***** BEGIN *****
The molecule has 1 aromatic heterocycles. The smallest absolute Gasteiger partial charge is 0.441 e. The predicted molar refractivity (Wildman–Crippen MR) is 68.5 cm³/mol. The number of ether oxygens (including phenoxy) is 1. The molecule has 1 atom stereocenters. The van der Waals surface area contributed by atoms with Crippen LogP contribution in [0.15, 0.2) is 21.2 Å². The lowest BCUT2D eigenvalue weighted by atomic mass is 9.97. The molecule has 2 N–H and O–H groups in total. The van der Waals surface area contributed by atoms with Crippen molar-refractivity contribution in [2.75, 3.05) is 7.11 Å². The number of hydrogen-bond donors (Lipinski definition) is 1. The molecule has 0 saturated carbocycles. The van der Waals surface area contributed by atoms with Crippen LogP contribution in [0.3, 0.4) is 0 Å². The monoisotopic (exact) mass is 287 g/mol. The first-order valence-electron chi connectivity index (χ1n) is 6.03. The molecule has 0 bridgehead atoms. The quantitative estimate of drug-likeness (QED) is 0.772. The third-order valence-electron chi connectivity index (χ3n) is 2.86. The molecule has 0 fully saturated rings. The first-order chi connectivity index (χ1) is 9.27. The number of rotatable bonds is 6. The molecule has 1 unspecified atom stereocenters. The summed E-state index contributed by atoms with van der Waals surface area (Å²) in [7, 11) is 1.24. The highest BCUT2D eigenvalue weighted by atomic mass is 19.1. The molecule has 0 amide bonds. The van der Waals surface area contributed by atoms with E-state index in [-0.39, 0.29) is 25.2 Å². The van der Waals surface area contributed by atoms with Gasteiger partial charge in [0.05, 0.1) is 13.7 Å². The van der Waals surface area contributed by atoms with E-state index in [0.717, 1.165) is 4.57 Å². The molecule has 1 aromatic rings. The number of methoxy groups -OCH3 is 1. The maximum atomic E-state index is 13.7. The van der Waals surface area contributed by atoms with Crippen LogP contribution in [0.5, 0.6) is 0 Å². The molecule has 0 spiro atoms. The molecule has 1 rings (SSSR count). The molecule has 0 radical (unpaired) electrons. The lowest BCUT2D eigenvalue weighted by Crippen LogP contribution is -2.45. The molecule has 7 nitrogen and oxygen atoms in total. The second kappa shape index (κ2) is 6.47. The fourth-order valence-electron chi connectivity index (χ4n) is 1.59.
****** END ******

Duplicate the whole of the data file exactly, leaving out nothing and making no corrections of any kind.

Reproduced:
The molecule has 1 aromatic heterocycles. The smallest absolute Gasteiger partial charge is 0.441 e. The predicted molar refractivity (Wildman–Crippen MR) is 68.5 cm³/mol. The number of ether oxygens (including phenoxy) is 1. The molecule has 1 atom stereocenters. The van der Waals surface area contributed by atoms with Crippen LogP contribution in [0.15, 0.2) is 21.2 Å². The lowest BCUT2D eigenvalue weighted by atomic mass is 9.97. The molecule has 2 N–H and O–H groups in total. The van der Waals surface area contributed by atoms with Crippen molar-refractivity contribution in [2.75, 3.05) is 7.11 Å². The number of hydrogen-bond donors (Lipinski definition) is 1. The molecule has 0 saturated carbocycles. The van der Waals surface area contributed by atoms with Crippen LogP contribution in [0.3, 0.4) is 0 Å². The monoisotopic (exact) mass is 287 g/mol. The first-order valence-electron chi connectivity index (χ1n) is 6.03. The molecule has 0 bridgehead atoms. The quantitative estimate of drug-likeness (QED) is 0.772. The third-order valence-electron chi connectivity index (χ3n) is 2.86. The molecule has 0 fully saturated rings. The first-order chi connectivity index (χ1) is 9.27. The number of rotatable bonds is 6. The molecule has 1 unspecified atom stereocenters. The summed E-state index contributed by atoms with van der Waals surface area (Å²) in [7, 11) is 1.24. The highest BCUT2D eigenvalue weighted by atomic mass is 19.1. The molecule has 0 amide bonds. The van der Waals surface area contributed by atoms with E-state index in [-0.39, 0.29) is 25.2 Å². The van der Waals surface area contributed by atoms with Gasteiger partial charge in [0.05, 0.1) is 13.7 Å². The van der Waals surface area contributed by atoms with E-state index in [0.717, 1.165) is 4.57 Å². The molecule has 1 aromatic rings. The number of methoxy groups -OCH3 is 1. The maximum atomic E-state index is 13.7. The van der Waals surface area contributed by atoms with Crippen LogP contribution in [0.5, 0.6) is 0 Å². The molecule has 0 spiro atoms. The molecule has 1 rings (SSSR count). The molecule has 0 radical (unpaired) electrons. The lowest BCUT2D eigenvalue weighted by Crippen LogP contribution is -2.45. The molecule has 7 nitrogen and oxygen atoms in total. The second kappa shape index (κ2) is 6.47. The fourth-order valence-electron chi connectivity index (χ4n) is 1.59.